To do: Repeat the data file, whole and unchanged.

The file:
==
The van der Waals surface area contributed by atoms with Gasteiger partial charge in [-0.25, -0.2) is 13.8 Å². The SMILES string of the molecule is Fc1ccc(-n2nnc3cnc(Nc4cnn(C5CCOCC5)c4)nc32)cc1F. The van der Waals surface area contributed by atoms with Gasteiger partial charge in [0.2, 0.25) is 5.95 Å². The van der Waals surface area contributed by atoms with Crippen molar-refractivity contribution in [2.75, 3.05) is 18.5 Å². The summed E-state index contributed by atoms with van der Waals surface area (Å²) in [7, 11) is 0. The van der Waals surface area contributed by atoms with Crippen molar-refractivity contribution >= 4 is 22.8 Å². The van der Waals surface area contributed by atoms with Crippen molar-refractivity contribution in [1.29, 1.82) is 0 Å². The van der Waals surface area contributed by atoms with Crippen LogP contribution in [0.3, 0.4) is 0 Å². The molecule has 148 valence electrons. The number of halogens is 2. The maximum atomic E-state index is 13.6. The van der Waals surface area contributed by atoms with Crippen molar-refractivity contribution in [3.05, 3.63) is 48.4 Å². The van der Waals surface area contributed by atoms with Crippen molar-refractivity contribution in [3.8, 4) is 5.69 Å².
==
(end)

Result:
The van der Waals surface area contributed by atoms with Gasteiger partial charge in [-0.25, -0.2) is 13.8 Å². The SMILES string of the molecule is Fc1ccc(-n2nnc3cnc(Nc4cnn(C5CCOCC5)c4)nc32)cc1F. The van der Waals surface area contributed by atoms with Gasteiger partial charge in [0.2, 0.25) is 5.95 Å². The van der Waals surface area contributed by atoms with Crippen molar-refractivity contribution in [2.75, 3.05) is 18.5 Å². The summed E-state index contributed by atoms with van der Waals surface area (Å²) in [7, 11) is 0. The van der Waals surface area contributed by atoms with Crippen molar-refractivity contribution >= 4 is 22.8 Å². The van der Waals surface area contributed by atoms with Crippen molar-refractivity contribution in [1.29, 1.82) is 0 Å². The van der Waals surface area contributed by atoms with Crippen LogP contribution in [0.3, 0.4) is 0 Å². The molecule has 148 valence electrons. The number of halogens is 2. The maximum atomic E-state index is 13.6. The van der Waals surface area contributed by atoms with Crippen molar-refractivity contribution in [3.05, 3.63) is 48.4 Å². The van der Waals surface area contributed by atoms with Crippen molar-refractivity contribution in [3.8, 4) is 5.69 Å².